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What is Craft? An Introduction to Crafting America

Guest in a health mask stands looking at art in the background is Consuelo Jimenez Underwood, Home of the Brave

Crafting America, the newest exhibition developed by Crystal Bridges (opening February 6, 2021), presents a broad and inclusive look at craft in the United States from the 1940s to today. The exhibition features roughly 120 objects by over 90 artists from diverse backgrounds working in ceramics, wood, metal, fiber, glass, textiles, and more.

Craft can have several meanings, but in its essence, craft is skilled making on a human scale. It is not a strict category, but rather a set of practices that can be as simple or as complex as the individual wants to make it. Craft is ritual, skill, history, reinvention, storytelling, material, concentration, and rhythm.

Porcelain vase by Roberto Lugo

In the twentieth and twenty-first centuries, craft has thrived in the United States. Available materials and passed-down making traditions have made craft accessible to the broadest range of individuals. This accessibility has led to new inventions, techniques, and opportunities to tell varied stories and pass on traditions for the next generation to build upon. 

For example, artist Roberto Lugo combines the elaborate style of centuries-past displayware with his experience as a graffiti artist to pay homage to significant figures from African American history, such as orator and abolitionist Frederick Douglass (below). (Tennis great Arthur Ashe is featured on the other side of the urn.)

In the United States, craft also offers an opportunity to realize the values of life, liberty, and the pursuit of happiness—American ideals that, while written in the US Declaration of Independence, have not always been accessible to the full range of the nation’s people. Artist Consuelo Jimenez Underwood’s Home of the Brave (2013) references a lyric from “The Star-Spangled Banner” and incorporates many found objects. In its assemblage, it suggests that the project of American identity is always unfinished.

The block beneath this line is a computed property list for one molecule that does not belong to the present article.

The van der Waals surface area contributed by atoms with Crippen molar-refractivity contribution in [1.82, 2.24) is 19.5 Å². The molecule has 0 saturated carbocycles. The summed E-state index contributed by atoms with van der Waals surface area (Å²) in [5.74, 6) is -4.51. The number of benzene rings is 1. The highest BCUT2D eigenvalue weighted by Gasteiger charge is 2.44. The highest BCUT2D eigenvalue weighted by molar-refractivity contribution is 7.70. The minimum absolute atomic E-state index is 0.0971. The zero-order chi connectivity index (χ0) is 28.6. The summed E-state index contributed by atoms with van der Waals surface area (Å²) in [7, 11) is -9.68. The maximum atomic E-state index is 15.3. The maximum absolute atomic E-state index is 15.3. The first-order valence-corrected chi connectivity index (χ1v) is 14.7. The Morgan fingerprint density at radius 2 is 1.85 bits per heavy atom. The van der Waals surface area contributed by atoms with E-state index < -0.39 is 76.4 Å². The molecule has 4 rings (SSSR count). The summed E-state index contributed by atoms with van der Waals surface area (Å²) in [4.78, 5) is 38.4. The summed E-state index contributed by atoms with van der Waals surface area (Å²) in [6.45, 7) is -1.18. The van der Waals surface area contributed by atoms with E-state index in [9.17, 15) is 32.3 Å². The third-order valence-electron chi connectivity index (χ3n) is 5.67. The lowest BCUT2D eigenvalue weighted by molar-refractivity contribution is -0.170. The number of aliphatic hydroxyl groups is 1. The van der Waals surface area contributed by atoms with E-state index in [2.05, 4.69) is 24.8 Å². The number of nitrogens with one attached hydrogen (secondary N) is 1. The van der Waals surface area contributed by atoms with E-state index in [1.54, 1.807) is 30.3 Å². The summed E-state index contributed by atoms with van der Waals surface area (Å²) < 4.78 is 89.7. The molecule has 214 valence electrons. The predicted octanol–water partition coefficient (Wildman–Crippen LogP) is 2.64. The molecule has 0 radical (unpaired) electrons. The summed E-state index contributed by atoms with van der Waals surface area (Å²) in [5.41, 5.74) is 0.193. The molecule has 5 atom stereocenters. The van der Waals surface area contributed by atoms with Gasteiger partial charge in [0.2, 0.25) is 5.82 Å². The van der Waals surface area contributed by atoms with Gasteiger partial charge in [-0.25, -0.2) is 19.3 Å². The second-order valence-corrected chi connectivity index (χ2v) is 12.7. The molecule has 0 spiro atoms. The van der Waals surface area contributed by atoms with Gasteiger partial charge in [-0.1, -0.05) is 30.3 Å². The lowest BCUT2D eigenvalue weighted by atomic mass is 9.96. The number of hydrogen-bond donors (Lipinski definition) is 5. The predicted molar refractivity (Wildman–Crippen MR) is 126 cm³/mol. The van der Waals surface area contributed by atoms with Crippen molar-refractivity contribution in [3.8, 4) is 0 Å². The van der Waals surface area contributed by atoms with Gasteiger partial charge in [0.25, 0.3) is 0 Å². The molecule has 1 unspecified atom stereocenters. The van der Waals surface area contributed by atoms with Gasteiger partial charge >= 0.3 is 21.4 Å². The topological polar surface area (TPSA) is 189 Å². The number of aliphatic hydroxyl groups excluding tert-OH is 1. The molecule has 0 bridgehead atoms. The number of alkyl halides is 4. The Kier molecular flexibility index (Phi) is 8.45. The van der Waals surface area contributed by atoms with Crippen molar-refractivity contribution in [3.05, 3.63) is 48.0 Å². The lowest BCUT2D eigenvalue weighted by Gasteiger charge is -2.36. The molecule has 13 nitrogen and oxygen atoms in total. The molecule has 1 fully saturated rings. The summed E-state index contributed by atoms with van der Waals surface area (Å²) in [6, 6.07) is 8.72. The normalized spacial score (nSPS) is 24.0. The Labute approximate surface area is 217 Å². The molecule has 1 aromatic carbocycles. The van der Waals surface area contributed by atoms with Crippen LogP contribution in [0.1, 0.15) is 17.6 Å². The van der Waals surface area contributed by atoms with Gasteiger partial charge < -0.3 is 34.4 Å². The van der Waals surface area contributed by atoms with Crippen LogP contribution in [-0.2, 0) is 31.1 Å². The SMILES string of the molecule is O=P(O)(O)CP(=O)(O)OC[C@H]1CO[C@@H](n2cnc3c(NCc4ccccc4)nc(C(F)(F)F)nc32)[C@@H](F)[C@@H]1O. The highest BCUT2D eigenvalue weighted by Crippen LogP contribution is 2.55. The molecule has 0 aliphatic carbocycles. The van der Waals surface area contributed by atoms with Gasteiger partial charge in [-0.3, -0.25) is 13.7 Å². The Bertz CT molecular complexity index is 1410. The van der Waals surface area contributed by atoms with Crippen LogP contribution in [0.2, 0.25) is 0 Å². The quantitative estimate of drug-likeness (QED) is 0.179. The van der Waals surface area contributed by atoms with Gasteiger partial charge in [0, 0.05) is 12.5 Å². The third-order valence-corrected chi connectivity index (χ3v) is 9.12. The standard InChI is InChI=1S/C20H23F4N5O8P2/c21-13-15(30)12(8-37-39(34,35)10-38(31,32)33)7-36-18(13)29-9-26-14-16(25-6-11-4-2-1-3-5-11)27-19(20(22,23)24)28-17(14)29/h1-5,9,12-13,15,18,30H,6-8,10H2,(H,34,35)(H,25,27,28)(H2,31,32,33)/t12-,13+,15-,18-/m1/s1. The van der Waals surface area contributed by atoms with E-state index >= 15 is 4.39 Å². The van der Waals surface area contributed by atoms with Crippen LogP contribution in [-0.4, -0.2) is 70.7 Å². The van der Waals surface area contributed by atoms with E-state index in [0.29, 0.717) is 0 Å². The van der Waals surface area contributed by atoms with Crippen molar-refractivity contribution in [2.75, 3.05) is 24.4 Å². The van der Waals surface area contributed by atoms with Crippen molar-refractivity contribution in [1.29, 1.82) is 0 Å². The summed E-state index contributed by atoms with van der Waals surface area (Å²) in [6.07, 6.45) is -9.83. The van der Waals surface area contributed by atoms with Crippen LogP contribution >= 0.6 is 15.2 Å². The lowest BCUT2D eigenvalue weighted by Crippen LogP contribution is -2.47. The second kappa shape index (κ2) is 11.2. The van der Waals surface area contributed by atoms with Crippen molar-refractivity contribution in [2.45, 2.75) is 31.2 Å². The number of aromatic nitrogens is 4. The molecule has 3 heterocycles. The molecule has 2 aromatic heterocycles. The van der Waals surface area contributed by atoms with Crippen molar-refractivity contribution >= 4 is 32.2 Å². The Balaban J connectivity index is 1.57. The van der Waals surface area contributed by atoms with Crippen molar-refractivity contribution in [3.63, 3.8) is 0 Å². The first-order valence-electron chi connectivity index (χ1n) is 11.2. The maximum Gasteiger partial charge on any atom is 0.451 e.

Consuelo Jimenez Underwood, Home of the Brave

Crafting America explores this concept further in three thematic sections: life, liberty, and pursuit of happiness. Craft and everyday life are tightly intertwined from the jewelry we wear to the flatware we eat from, to the family heirlooms we cherish, almost everyone owns a handmade craft or has a connection to craft. When artists become skilled and precise in their craft, they can leave function behind and embrace the liberty of exploration in new ideas. But overall, the process of making itself—the pursuit of happiness in creating something new—is something to celebrate all its own, even though there’s no guarantee in what will be achieved.

An example of this pursuit can be found in the work ¿Qué me ves? (What Are You Looking At?) (2007) by glassmaking brothers Einar and Jamex de la Torre. Blending references to Mexican folk art and contemporary pop culture, they incor­porate a wide range of imagery into their thickly ornamented work, such as the Aztec calendar stone and the famed masked Mexican wrestlers of lucha libre.

The stories and artworks found in Crafting America are endless. Seen together, they tell an expansive and insightful story of American art through modern and contemporary craft.

Glass, metal, and mixed-media sculpture by Elnar and Jamex de la Torre

Share Your Craft Story

Add your own craft story to the conversation! Share Your Craft Story is a new community-driven project developed by Crystal Bridges for this exhibition that collects stories about personal connections to craft objects. Everyone is welcome to submit their story by visiting the Crystal Bridges website here. Who knows – you might even see your story on a video display in the Crafting America exhibition!

Get your tickets for Crafting America here. The exhibition opens at Crystal Bridges on February 6, 2021.

Crafting America is sponsored by The Windgate Charitable Foundation (Lead Sponsor), Blakeman’s Fine Jewelry, Phillips, and Morris Foundation, Inc.

Crafting America has been made possible in part by a major grant from the National Endowment for the Humanities: Democracy demands wisdom. This project is supported in part by an award from the National Endowment for the Arts.